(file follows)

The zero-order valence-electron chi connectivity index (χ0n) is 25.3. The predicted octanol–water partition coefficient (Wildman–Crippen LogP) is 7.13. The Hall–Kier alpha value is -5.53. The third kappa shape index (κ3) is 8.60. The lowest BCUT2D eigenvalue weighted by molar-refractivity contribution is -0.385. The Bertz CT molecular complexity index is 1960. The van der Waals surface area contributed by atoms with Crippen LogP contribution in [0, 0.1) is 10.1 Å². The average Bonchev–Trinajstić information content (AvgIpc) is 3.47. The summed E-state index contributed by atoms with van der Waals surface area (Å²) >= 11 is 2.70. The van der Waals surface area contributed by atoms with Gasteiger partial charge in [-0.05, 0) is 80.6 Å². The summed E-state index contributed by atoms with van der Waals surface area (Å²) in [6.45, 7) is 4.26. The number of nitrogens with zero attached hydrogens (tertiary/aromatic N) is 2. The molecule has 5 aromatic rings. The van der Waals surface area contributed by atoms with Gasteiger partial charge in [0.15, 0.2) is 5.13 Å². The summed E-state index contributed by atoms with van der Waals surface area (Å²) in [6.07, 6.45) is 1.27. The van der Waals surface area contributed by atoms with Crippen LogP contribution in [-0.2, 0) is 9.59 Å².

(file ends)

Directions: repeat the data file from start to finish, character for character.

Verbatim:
The zero-order valence-electron chi connectivity index (χ0n) is 25.3. The predicted octanol–water partition coefficient (Wildman–Crippen LogP) is 7.13. The Hall–Kier alpha value is -5.53. The third kappa shape index (κ3) is 8.60. The lowest BCUT2D eigenvalue weighted by molar-refractivity contribution is -0.385. The Bertz CT molecular complexity index is 1960. The van der Waals surface area contributed by atoms with Crippen LogP contribution in [0, 0.1) is 10.1 Å². The average Bonchev–Trinajstić information content (AvgIpc) is 3.47. The summed E-state index contributed by atoms with van der Waals surface area (Å²) >= 11 is 2.70. The van der Waals surface area contributed by atoms with Gasteiger partial charge in [-0.05, 0) is 80.6 Å². The summed E-state index contributed by atoms with van der Waals surface area (Å²) in [6.45, 7) is 4.26. The number of nitrogens with zero attached hydrogens (tertiary/aromatic N) is 2. The molecule has 5 aromatic rings. The van der Waals surface area contributed by atoms with Gasteiger partial charge in [0.15, 0.2) is 5.13 Å². The summed E-state index contributed by atoms with van der Waals surface area (Å²) in [6.07, 6.45) is 1.27. The van der Waals surface area contributed by atoms with Crippen LogP contribution in [-0.2, 0) is 9.59 Å².